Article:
Over the last few years, Hollywood has had something of a long overdue reckoning when it comes to representation in media. While far from perfect, the necessary conversations and actions are underway to ensure that talented artists from all aspects of production are getting the opportunities to tell their stories and share their unique perspectives. This is a universal good, even when the execution isn’t always handled properly on a case by case basis.
The one problem with this new direction is when studios essentially talk out of both sides of their mouths on the issue. They’ll cast minority actors and feature diverse story situations, but often only under the guise of the same formulaic crap they’ve been shoveling down our throats for years on end. On the one hand, any recognition has value, but on the other, the question has to be asked whether or not we’re doing people a disservice by just inserting them into the same generic stories we’ve seen over and over again. In the name of representation, are we indulging in backdoor tokenism?
Obviously, as a CHWG (cis het white guy), I’m probably the wrong person to even pose this question, let alone answer it. But I can’t deny that this feeling lingered at the back of my mind watching Blue Beetle, the latest (and hopefully last) DC Extended Universe film before James Gunn’s reset of the franchise. It’s a fine enough film to be entertaining, though still with myriad flaws. But the biggest, most glaring problem with the whole endeavor is the fact that when you see this film, you’re basically just watching Latino Spider-Man, specifically Tom Holland’s version from the Marvel Cinematic Universe. The lead character is an awkward young adult, thrust into the world of superheroes basically against his will thanks to an arthropod-like instrument, and his super suit is nothing more than a piece of high technology that borders on magic, complete with an internal voice (Becky G) communicating with the protagonist to accommodate his every want and need. This film calls it The Scarab, but for all practical purposes, it’s just a blue version of the Iron Spidey Suit.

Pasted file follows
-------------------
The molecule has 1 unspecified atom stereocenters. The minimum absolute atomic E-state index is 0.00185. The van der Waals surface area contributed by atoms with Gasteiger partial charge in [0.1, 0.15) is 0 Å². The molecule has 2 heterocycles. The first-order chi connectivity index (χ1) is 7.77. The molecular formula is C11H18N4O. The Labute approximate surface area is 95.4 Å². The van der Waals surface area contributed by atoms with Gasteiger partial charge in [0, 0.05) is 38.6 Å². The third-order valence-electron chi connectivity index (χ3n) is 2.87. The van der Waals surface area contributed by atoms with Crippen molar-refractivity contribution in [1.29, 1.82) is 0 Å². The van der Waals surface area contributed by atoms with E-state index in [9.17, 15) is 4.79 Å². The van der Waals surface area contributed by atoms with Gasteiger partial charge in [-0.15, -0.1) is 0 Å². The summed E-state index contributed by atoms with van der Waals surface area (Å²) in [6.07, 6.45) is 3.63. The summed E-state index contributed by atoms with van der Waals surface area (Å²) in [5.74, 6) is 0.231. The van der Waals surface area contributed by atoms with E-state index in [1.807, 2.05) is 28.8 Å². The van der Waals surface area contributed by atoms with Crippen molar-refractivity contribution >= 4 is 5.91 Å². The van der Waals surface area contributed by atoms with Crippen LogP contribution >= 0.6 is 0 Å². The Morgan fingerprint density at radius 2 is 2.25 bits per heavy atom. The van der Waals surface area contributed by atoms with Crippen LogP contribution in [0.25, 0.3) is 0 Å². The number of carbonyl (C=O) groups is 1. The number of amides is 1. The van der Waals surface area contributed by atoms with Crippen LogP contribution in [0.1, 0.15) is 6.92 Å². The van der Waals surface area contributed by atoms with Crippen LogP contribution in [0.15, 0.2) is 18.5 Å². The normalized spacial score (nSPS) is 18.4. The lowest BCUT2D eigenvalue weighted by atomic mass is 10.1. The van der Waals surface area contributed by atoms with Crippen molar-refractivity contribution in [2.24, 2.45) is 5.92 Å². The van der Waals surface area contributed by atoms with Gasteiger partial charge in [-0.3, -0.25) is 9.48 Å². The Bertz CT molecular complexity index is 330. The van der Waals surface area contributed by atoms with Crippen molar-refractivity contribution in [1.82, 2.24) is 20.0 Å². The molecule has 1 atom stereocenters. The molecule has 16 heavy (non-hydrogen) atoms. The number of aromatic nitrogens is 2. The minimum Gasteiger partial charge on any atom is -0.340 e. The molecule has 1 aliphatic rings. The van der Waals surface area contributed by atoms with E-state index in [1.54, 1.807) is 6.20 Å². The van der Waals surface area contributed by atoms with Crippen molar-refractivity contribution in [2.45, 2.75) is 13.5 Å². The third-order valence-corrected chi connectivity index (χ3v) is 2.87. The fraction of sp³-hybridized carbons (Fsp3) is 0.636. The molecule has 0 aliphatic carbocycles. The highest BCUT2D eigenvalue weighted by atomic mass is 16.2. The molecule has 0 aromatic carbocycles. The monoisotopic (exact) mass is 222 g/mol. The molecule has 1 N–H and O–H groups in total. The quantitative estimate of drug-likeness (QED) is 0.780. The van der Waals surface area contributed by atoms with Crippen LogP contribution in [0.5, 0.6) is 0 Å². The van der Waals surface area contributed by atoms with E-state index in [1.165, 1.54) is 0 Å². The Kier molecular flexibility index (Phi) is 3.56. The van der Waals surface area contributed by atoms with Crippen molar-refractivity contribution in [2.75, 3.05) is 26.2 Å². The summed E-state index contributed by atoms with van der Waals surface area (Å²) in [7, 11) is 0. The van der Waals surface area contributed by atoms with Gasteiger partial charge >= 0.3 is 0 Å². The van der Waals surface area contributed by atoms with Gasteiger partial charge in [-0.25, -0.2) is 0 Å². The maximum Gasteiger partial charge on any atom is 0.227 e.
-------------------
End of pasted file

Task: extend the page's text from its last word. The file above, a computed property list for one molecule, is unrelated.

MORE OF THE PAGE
Not making matters any easier is the complete paint-by-numbers plot, which follows every major beat of every comic book based movie. Jaime Reyes (Xolo Maridueña) is a recent college grad (Gotham University, because EASTER EGG! EASTER EGG! WE’RE ALL INTERCONNECTED! BE AMAZED!) returning to his home barrio in Palmera City, only to learn that his family is broke and the rapacious Kord Industries, lead by Victoria Kord (a tragically misused Susan Sarandon) is about to evict them from their home as part of a land grab. Desperate for work, Jaime gets a low-level job in hopes of coming up with the money to save his family, even though they constantly embarrass him for no reason. In an act of foolhardy chivalry, Jaime intervenes when Victoria and her lackey Carapax (Raoul Max Trujillo) threaten Jenny (Bruna Marquezine), Victoria’s niece, right in front of him. Doing the right thing costs Jaime his employment (along with his sister Milagro, played by Belissa Escobedo), but Jenny takes pity on him and invites him to corporate headquarters for a new gig.
When Jaime arrives the next day, he runs into Jenny, who is absconding with the Scarab, a piece of alien technology (shown in the opening credits to destroy an entire planet just by crashing into it — of course we’ll see nothing like those stakes here) that Victoria wants to use to create an army of autonomous cyborg super soldiers, because of course she does. Jenny gives Jaime the box containing the Scarab and sneaks him out, ordering him not to open it. Once home, with the goading of his family, he instantly disobeys, and the symbiotic artifact attaches to him like a parasite, giving him his armor and flying him around the city in an battery of “calibration tests” that are little more than CGI destruction. Now fused to him, the Scarab can only be removed from Jaime at the cost of his life, so he is now the reluctant Blue Beetle, and it’s up to him to stop Victoria’s nefarious plan, protect Jenny and his family, and learn to use his new powers.